Best of 2012: Creating Communication

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With our remaining two days of 2012, Creating Communication will reflect on the year in review as it relates to public speaking and presentation.  First, we looked at my favorite presentation-related things of 2012: book, webinar, Tweets, blog, TED Talk, speech, etc.  Today, we will look at the best of Creating Communication in 2012:

Creating Communication‘s Most Popular Posts of 2012:

Most Commented Posts of 2012:

My Favorite 5 Posts of 2012:

What was your favorite 2012 Creating Communication moment?

Best of 2012: My Favorite Things

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With our remaining three days of 2012, Creating Communication will reflect on the year in review as it relates to public speaking and presentation.  First, we will look at my favorite presentation-related things of 2012: book, webinar, Tweets, blog, TED Talk, speech, etc.

My favorite 2012 presentation book goes to the Harvard Business Review/Nancy Duarte partnership: HBR Guide to Persuasive Presentations.  My review of the text is forthcoming!  It combines Duarte’s previous texts, Slide:ology and Resonate into a short, neat, HBR-approved book, and it’s a must-read for anyone who presents.

My favorite public speaking/presentation concept was Ethos3’s “Presenter’s Manifesto.”  I printed out a beautiful color copy of the inspiring, well-designed guide to the presentation revolution, and I urge you to read it and to join us in 2013.  My favorite Tweets about public speaking and presentation also came from Ethos3.  You must follow them here.  Last, but not least, my favorite public speaking webinar this year was done by Ethos3’s CEO Scott Schwertly and was called “How To Be An Online Presentation God.”  Organized by Tony Yang, Director of Marketing at Knoodle, the one-hour webinar was the perfect compliment to everything Ethos3 has been doing this year.  I love those guys so much, and they’ve really inspired me in 2012 in so many ways.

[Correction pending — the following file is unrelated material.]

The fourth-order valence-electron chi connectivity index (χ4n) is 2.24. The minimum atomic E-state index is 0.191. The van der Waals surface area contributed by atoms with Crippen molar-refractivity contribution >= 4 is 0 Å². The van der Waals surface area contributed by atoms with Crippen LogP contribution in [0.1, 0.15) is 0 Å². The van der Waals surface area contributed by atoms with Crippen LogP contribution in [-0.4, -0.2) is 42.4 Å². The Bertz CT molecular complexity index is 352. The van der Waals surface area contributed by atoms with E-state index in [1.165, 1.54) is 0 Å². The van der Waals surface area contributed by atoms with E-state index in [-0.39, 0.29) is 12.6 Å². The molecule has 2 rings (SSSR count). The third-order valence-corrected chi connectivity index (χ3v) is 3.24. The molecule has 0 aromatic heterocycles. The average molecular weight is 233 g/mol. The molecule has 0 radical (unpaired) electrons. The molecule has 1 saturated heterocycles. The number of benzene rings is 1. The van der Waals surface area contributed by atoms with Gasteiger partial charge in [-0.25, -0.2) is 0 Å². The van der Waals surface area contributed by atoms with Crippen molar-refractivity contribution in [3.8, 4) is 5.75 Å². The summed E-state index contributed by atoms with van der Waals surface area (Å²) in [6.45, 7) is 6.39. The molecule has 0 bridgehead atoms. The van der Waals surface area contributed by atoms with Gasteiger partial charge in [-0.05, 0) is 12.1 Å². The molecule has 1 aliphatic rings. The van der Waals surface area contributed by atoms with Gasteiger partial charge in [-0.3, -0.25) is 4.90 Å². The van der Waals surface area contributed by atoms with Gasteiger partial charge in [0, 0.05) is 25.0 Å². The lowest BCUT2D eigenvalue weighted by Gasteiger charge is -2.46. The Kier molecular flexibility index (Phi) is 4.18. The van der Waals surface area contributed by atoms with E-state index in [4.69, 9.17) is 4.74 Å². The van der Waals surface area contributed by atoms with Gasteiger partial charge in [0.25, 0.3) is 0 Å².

My favorite Slideshare presentation from 2012 was JesseDee’s updated “You Suck At PowerPoint.”  Though the original was great, this updated version took the design to the next level.

My favorite TED Talk of 2012 was definitely LZ Granderson’s “The Myth of the Gay Agenda.”  My favorite speech of 2012 was Bill Clinton’s Democratic National Convention address.  You especially have to check out this article alongside the video of Clinton’s DNC speech.

My favorite website with comprehensive information about public speaking and presentation in 2012 was Andrew Dlugan’s Six Minutes.  I was lucky enough to write for Six Minutes twice in 2012, and you can check out my articles here.  While this series is my favorite of all time on Six Minutes, this article was my favorite of 2012 because I love examining charisma and what it means to be a charismatic speaker.

I can’t talk about the best of 2012 without honoring the two best overall public speaking/presentation brands: Nancy Duarte and Garr Reynolds.  Both blog, Tweet, speak, and write amazing things on 21st century presenting.

Who or what would you add to this list of 2012 favorites?  Did I miss anything important?

Markham Nolan: How To Separate Fact and Fiction Online